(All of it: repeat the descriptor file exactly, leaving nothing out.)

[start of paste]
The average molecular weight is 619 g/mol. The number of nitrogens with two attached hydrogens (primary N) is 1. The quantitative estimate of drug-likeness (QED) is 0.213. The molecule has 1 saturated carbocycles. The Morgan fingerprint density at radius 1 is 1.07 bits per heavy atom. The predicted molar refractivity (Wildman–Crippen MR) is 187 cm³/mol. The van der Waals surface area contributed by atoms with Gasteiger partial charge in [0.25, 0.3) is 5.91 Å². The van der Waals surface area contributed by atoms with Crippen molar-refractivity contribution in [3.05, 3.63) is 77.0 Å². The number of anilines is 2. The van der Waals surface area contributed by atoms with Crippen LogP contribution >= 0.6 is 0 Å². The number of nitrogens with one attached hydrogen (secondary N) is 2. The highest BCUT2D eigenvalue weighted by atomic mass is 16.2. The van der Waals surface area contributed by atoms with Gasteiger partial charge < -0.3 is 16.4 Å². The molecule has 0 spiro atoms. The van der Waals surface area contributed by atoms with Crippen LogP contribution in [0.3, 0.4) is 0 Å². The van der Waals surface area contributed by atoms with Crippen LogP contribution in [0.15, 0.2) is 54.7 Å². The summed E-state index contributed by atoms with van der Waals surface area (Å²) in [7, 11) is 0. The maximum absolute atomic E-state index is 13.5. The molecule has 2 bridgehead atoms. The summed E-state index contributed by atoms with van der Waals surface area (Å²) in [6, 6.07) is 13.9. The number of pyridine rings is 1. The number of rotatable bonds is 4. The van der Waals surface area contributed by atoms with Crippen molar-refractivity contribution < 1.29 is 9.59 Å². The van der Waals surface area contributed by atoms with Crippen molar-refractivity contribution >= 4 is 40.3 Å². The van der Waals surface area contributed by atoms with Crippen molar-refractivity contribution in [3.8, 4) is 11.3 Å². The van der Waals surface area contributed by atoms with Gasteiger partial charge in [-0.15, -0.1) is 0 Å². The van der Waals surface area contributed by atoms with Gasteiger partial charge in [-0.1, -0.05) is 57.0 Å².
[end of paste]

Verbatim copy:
The average molecular weight is 619 g/mol. The number of nitrogens with two attached hydrogens (primary N) is 1. The quantitative estimate of drug-likeness (QED) is 0.213. The molecule has 1 saturated carbocycles. The Morgan fingerprint density at radius 1 is 1.07 bits per heavy atom. The predicted molar refractivity (Wildman–Crippen MR) is 187 cm³/mol. The van der Waals surface area contributed by atoms with Gasteiger partial charge in [0.25, 0.3) is 5.91 Å². The van der Waals surface area contributed by atoms with Crippen molar-refractivity contribution in [3.05, 3.63) is 77.0 Å². The number of anilines is 2. The van der Waals surface area contributed by atoms with Crippen LogP contribution >= 0.6 is 0 Å². The number of nitrogens with one attached hydrogen (secondary N) is 2. The highest BCUT2D eigenvalue weighted by atomic mass is 16.2. The van der Waals surface area contributed by atoms with Gasteiger partial charge < -0.3 is 16.4 Å². The molecule has 0 spiro atoms. The van der Waals surface area contributed by atoms with Crippen LogP contribution in [0.3, 0.4) is 0 Å². The van der Waals surface area contributed by atoms with Crippen LogP contribution in [0.15, 0.2) is 54.7 Å². The summed E-state index contributed by atoms with van der Waals surface area (Å²) in [7, 11) is 0. The maximum absolute atomic E-state index is 13.5. The molecule has 2 bridgehead atoms. The summed E-state index contributed by atoms with van der Waals surface area (Å²) in [6, 6.07) is 13.9. The number of pyridine rings is 1. The number of rotatable bonds is 4. The van der Waals surface area contributed by atoms with Crippen molar-refractivity contribution < 1.29 is 9.59 Å². The van der Waals surface area contributed by atoms with Crippen molar-refractivity contribution >= 4 is 40.3 Å². The van der Waals surface area contributed by atoms with Crippen molar-refractivity contribution in [3.8, 4) is 11.3 Å². The van der Waals surface area contributed by atoms with Gasteiger partial charge in [-0.15, -0.1) is 0 Å². The van der Waals surface area contributed by atoms with Gasteiger partial charge in [-0.1, -0.05) is 57.0 Å².